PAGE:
“Okay, but one move I don’t like and I’ll drop you in a heap,” Mario said, though Gordon was hurting too badly to put up any sort of fight. In the end, that was why he’d gotten sent home. He couldn’t take the sound of the gunfire, bombs, and God knew what else, any longer. In the end, whenever anyone pointed a gun at him, his mind no longer tried to figure out how to kill them first to get out of the situation. He simply dropped to the ground and hoped whoever had the gun wouldn’t shoot him. The military didn’t need men like that, so they’d discharged him medically and sent him home.

Slowly, Gordon and his helper made it toward a small building on the edge of the ranch. It wasn’t too far from where he’d been caught, thank God, because Gordon wasn’t sure how much longer his leg was going to hold out.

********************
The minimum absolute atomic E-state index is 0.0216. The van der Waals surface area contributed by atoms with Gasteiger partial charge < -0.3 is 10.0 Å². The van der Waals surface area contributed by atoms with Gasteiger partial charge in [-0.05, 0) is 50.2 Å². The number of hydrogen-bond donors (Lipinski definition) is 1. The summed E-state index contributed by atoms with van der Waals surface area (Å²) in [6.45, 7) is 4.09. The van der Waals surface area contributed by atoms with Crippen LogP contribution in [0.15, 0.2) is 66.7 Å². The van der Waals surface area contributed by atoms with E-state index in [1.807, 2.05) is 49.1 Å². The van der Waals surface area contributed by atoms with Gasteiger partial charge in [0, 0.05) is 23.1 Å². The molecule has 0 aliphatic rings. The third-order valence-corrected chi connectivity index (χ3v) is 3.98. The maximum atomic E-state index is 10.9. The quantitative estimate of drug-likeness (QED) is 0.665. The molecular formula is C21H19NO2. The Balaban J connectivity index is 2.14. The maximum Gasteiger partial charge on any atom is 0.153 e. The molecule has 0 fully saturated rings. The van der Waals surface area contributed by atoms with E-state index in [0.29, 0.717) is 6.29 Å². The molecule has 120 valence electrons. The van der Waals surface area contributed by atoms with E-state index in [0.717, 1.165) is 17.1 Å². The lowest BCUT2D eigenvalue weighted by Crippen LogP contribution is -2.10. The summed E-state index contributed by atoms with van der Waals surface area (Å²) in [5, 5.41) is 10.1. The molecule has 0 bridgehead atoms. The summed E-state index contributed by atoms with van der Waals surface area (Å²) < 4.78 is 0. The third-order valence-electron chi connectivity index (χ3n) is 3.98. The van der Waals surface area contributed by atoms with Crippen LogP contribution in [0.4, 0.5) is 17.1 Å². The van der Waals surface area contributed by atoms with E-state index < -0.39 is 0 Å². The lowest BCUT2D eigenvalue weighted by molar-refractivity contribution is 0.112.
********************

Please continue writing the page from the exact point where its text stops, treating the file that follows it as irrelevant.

The inside of the cabin looked rather depressing, but the place was clean. Mario helped Gordon into a chair. “Don’t move,” Mario told him, and Gordon nodded. He wasn’t sure he could even if he wanted to. For the first time he got a look at his shredded pant leg and the blood on the fabric. At least it didn’t look too bad. He tried to move it, but pain shot up and down his leg, so he gave up. The next time he went anywhere, it was probably going to be a one-way ride to jail.

Mario returned with a pan of water as the door opened and two other men came in. One was large and carried a bag, while the other was smaller, but with huge eyes. “I’m Dakota Holden, and you’re on my ranch. Who the hell are you?” the larger man said.

“Gordon Fisher,” he answered.

“Lucky for you, I also happen to be a doctor. I’m going to take a look at your leg, since cat scratches can be incredibly infectious. Once I’m done, you’re going to explain what you thought you were doing out by the cat cages.”

Gordon nodded, and Dakota knelt on the floor. Fabric tore as Dakota ripped his pants up to his knee. “How bad is it?” Gordon asked.

“You’re very lucky. The tiger didn’t get a good purchase on your leg or else the rips in your flesh would be a lot deeper. Her claws are designed to rip flesh from bone. She didn’t get the chance with you, but she won’t fail the next time.”

Gordon hissed between his teeth as Dakota cleaned his skin.